Being from Glasgow, were you into the American punk that came from New York?
Oh, yeah. We knew all the groups and knew the history of it so if you get a chance to play there, you do… Television and Ramones and Talking Heads, everything that came out of that scene. That’s where it all began, where punk starts.
The Vaselines are embarking on a short tour. Are you and Frances working on new material?
Well, Sub Pop asked us to play the Sub Pop stage at Bumbershoot in Seattle, so we just said yes to that then we thought we’d put a tour together and play some gigs. First, we were gonna play a few more than four shows; we tried to do seven or eight. But that didn’t quite work out.
It’s quick turnaround for you to come back and play. The last time was the Vaselines played here was just a couple of years ago?
Yeah, it was 2009, I think. We were there [on tour] for a month. That was great and we’d love to come back and play another long tour but I think we have to wait until we have another record.
Are you and Frances getting together to write some new songs?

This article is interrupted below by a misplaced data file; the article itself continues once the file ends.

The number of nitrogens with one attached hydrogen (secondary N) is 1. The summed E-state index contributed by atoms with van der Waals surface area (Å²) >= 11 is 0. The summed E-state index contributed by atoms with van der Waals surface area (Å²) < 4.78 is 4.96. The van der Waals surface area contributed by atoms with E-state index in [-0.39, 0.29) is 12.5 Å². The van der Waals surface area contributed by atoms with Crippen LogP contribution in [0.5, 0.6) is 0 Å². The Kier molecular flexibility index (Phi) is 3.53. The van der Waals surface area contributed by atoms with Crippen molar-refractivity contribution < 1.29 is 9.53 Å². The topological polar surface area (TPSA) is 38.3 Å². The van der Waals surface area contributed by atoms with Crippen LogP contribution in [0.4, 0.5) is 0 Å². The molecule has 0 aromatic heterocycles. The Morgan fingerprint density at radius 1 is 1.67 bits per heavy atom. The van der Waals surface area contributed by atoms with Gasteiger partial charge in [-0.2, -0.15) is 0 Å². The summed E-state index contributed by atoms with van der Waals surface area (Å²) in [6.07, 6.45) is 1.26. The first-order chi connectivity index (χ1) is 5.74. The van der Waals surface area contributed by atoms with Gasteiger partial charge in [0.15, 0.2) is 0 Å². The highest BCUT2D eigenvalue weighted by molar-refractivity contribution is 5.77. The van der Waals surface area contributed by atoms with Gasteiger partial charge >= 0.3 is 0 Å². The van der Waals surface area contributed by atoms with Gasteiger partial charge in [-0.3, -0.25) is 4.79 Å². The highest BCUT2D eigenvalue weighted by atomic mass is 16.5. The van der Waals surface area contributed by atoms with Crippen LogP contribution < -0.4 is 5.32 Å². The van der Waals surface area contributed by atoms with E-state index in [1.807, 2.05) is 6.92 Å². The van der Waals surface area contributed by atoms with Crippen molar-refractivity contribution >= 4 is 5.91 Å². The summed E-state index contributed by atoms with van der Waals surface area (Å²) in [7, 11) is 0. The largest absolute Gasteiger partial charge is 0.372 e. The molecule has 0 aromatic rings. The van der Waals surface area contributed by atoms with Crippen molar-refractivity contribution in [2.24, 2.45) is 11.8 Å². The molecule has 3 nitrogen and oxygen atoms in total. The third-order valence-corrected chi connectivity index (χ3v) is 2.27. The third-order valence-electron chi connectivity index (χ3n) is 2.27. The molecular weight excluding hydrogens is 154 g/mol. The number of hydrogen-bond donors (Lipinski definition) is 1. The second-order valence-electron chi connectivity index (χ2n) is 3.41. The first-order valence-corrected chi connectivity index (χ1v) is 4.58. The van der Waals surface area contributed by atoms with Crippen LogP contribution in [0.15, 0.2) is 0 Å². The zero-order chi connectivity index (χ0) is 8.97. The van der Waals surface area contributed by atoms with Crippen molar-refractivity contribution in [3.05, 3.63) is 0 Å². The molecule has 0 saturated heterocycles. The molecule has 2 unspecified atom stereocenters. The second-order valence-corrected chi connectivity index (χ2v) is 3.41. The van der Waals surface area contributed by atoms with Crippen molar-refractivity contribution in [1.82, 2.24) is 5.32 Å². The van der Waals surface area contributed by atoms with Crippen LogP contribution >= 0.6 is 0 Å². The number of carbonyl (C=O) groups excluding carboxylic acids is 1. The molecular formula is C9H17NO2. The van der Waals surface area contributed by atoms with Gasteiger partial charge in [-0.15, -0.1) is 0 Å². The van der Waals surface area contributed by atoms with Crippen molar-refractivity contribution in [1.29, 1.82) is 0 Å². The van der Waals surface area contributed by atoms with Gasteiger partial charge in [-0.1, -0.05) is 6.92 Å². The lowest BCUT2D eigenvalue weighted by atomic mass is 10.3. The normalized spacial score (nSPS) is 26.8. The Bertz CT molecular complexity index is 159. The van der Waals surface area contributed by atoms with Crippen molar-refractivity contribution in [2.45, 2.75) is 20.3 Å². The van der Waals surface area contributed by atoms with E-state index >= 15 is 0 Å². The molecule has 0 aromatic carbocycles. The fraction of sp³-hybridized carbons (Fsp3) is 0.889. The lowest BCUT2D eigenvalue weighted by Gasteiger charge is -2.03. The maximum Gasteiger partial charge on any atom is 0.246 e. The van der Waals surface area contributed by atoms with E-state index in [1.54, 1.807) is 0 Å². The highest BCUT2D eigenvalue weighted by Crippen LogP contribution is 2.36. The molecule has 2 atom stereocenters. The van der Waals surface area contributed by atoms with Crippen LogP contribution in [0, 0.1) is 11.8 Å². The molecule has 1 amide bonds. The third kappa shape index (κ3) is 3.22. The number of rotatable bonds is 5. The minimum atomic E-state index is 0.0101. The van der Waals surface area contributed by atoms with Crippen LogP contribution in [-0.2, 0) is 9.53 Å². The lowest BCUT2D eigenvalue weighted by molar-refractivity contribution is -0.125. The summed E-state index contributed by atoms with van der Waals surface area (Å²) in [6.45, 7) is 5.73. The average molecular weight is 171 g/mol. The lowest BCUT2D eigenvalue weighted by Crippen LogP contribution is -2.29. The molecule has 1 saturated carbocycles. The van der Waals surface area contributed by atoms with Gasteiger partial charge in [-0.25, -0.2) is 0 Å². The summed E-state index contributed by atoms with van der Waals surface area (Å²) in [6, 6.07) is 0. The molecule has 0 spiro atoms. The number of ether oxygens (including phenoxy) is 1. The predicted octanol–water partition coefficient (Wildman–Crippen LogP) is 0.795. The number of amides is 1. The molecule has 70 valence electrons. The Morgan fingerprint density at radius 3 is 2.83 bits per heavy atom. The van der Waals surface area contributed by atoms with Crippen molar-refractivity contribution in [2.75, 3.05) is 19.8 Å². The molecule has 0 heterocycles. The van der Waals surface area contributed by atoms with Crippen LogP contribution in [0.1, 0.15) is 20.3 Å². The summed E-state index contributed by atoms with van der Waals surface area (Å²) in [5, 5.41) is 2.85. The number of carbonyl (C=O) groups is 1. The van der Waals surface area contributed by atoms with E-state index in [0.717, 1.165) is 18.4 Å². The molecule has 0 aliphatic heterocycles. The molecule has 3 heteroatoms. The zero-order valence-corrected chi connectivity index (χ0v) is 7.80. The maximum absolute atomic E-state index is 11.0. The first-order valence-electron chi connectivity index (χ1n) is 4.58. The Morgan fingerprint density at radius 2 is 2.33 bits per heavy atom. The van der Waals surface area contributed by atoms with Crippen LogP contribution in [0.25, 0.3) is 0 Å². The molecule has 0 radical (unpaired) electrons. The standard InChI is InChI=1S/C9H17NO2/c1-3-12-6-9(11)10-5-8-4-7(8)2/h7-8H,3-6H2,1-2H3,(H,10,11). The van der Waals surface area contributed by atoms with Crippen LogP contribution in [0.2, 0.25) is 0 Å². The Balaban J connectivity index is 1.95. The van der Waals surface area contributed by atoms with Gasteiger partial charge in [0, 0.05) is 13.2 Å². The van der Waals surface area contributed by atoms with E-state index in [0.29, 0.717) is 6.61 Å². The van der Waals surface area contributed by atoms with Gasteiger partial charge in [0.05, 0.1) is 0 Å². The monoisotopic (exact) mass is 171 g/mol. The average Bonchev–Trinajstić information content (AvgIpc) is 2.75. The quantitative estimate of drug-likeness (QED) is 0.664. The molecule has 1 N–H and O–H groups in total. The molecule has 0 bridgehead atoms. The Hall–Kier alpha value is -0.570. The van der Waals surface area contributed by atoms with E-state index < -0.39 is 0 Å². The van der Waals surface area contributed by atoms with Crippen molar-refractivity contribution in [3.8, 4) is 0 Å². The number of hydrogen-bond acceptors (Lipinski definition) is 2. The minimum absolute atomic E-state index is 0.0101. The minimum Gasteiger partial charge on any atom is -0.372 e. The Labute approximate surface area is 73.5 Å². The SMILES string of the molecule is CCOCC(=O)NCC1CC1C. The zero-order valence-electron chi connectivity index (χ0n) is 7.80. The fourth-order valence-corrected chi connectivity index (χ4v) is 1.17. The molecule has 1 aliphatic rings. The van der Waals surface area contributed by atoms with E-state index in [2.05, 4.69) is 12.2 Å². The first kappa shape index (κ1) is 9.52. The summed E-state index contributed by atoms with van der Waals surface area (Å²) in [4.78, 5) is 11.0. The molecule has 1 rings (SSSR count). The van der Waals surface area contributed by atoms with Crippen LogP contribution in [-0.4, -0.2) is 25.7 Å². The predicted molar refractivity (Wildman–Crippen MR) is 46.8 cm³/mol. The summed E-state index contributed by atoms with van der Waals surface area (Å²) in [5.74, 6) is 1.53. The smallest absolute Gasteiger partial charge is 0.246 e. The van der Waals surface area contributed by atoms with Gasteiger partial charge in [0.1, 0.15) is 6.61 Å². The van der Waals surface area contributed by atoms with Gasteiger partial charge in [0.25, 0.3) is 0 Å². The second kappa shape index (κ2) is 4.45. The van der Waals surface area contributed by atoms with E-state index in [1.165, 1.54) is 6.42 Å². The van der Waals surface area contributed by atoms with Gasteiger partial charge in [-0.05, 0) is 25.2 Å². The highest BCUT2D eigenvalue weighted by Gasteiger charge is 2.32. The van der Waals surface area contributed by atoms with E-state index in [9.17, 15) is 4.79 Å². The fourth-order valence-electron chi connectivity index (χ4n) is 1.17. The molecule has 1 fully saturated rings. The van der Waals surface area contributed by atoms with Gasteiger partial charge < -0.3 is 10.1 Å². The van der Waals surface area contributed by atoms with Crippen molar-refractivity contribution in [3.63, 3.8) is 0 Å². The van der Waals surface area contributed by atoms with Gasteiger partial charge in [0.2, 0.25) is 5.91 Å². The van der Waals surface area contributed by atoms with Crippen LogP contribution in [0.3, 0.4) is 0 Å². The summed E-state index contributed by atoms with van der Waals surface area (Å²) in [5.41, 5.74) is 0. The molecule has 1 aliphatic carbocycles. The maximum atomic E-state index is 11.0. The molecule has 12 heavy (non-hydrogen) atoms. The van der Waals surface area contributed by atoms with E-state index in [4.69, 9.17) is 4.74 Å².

We haven’t yet but we’re gonna throw some ideas together, come up with some tunes and then once we got enough of them, we’ll get together and try to see if anything is worth to finish off.
How often do you and Frances see each other to jam out new tunes?
We haven’t done anything since the last record but we did play a lot of shows this year. We just come back from Japan and that was quite an amazing experience. I think we’re just thinking that by the end of the year we’ll try to write some tunes and we’ll see what happens.
Do you write songs on your own? You had a solo record a few years back (2004’s Man Alive) and your tunes with Eugenius weren’t too shabby either.
I’m always trying to write, see what happens and see if anything comes out. I have a pail of ideas that I need to put that in and do the work—from rough ideas into actual songs.
What constitutes a Vaselines song as opposed to that of a Eugene Kelly solo tune?